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September 20, 2015 | by  | in Science |
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Is it getting hot in here?

A quick guide to all the climate change “hot words” that are constantly used, but barely ever explained. Apparently we’re all supposed to just happen to know this shit.

When I was a kid, every time I heard people mention “greenhouse gases” and the “greenhouse effect”, I thought the problem was harmful emissions from the greenhouses people used for growing plants. Fast-forward a few years, and I found myself taking a university paper on energy resources and use, and soon discovered that amidst the media outlet of the global warming debates, the growing use of climate change as a political weapon, and the financial gain for businesses by labelling their products “green”, not many people were taking the time to explain what the fuck it all meant.

The Greenhouse Effect and Greenhouse Gases

In some ways, you can think of the sun as a giant ball of energy. Because of space and the universe and big things happening, it sends a whole bunch of energy to Earth, mostly coming in the forms of heat energy and light energy.

When this hits the earth, the land and water on Earth’s surface absorbs a lot of the energy, while some of it is reflected right off the surface—like shining a light on a mirror and having it reflect back off.

Of this rejected energy, some of it goes back into space. A good chunk of it, however, gets trapped in a layer of the atmosphere made up of gases that trap heat, like a blanket around the earth. Because Earth absorbs energy, without the blanket to trap some, above the earth’s surface would actually be below freezing point.

The large amounts of anthropogenic (manmade) emissions produced are added to this “blanket”, making it thicker and thicker, so less heat can escape. This is the greenhouse effect.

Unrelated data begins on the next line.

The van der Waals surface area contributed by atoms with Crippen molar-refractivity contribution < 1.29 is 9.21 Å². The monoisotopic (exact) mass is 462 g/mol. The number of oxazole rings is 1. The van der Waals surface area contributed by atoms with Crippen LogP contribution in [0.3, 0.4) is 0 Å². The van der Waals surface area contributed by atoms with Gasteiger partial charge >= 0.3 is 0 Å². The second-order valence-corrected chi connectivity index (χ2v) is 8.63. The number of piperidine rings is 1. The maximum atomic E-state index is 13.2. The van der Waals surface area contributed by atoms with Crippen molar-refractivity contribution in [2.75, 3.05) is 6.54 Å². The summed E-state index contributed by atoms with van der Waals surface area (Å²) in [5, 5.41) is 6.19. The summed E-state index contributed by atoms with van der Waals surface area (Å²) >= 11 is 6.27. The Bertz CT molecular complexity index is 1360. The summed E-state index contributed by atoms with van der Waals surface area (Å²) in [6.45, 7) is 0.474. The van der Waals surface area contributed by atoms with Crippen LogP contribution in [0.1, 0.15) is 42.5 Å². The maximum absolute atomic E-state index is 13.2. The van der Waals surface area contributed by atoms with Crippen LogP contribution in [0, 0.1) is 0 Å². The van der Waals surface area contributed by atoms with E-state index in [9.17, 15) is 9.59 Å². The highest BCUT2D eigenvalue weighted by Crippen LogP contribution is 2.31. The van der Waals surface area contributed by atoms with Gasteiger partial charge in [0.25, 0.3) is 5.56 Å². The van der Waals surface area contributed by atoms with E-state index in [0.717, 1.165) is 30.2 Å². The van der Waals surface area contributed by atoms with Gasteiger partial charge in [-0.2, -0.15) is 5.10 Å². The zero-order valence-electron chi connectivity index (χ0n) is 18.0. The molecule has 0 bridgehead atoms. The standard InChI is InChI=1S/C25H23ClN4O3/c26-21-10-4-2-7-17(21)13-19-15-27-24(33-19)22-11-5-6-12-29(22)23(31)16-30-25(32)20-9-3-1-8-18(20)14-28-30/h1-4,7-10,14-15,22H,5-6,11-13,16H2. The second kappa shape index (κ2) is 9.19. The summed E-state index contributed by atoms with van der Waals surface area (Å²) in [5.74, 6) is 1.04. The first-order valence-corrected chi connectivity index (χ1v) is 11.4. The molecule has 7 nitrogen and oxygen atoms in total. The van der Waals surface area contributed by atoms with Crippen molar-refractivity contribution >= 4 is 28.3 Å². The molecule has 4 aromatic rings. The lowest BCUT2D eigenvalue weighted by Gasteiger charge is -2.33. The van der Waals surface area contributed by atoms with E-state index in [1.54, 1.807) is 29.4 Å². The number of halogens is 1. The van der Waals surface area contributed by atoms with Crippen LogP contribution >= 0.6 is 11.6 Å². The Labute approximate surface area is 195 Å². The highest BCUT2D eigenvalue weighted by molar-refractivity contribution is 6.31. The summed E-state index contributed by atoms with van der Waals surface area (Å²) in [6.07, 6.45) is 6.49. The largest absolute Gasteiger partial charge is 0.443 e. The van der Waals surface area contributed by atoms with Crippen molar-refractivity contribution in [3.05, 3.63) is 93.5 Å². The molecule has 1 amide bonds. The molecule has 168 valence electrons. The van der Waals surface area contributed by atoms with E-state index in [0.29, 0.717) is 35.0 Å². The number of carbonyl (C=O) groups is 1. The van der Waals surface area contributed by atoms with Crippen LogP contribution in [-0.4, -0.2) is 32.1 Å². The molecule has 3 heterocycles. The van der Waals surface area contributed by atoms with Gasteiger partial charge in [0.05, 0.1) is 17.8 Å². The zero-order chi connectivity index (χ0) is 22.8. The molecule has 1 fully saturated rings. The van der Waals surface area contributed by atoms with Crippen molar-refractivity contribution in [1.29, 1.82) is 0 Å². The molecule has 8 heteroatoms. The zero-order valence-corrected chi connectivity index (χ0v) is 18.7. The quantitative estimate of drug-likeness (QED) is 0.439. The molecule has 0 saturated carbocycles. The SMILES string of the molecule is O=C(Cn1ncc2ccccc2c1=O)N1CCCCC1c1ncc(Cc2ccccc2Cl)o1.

To put it another way, think of a baked potato wrapped in tinfoil. The potato represents earth and the tinfoil is our blanket of atmospheric greenhouse. The heat comes in from the oven, and the potato absorbs some of it, but the rest is bounced off. The shiny tinfoil traps some of this heat, and sends it back to the potato, to keep it warmer.

In case you hadn’t guessed, the gases that make up this atmospheric layer around the planet are the greenhouse gases, like nitrous oxide, methane, and carbon dioxide.

Weather and Climate

Weather is the current, observable state of the atmosphere. If you look outside and it’s hot, cold, sunny, rainy, whatever it is—that’s the weather.

The climate is the average weather in a particular location over a period of time (usually measured in 30-year periods). This “average weather” can be measured in terms of many different features of the climate, like the average temperature or average rainfall over the time period. When people talk about the Earth’s climate, it’s the average of these features everywhere in the world. That’s why when talking about Earth’s average temperature, it may sound pretty high for a place like Antarctica, but rather underwhelming for the tropics.

Global Warming and Climate Change

While the phrases are often used interchangeably, climate change and global warming are not the same thing.

Global warming can be defined as the temperature increase produced by adding greenhouse gases to the atmosphere.

Climate change is a change in the typical climate of a location. This change in typical climate must be sustained over a long period of time. Climate change can be caused by global warming.

Why do people go on about carbon emissions?

Thinking back to greenhouse gases, I mentioned some of the key players:

  • Methane—a primary component of natural gas used for fuel, and also a byproduct of the cattle digestive system in agricultural practices; you may remember the 2003 “fart tax” proposal.
  • Nitrous Oxide—a byproduct generated from agricultural fertiliser production and use.
  • Carbon dioxide—the greenhouse gas of most immediate concern, largely produced by our excessive burning of fossil fuels.

While carbon dioxide isn’t the most heat-trapping gas, it’s present in the highest concentration in our atmosphere and has a long atmospheric lifetime of up to 200 years. Meaning the carbon dioxide you released driving to university today will still be chilling up in Earth’s gas blanket, glaring at your grandchildren.

The Carbon Cycle

All living things are made of carbon (and many non-living things, like rocks and minerals, have a large carbon component too). Carbon dioxide (CO2) is formed when certain reactions cause oxygen molecules to attach to carbon molecules.

The carbon cycle refers to the long-term and short-term natural processes in which carbon and CO2 is continuously exchanged between parts of the climate system. Short-term, CO2 is constantly being exchanged between plants, trees, animals, the atmosphere, and the oceans—like when we breathe CO2 out as waste, or when plants consume it to feed themselves.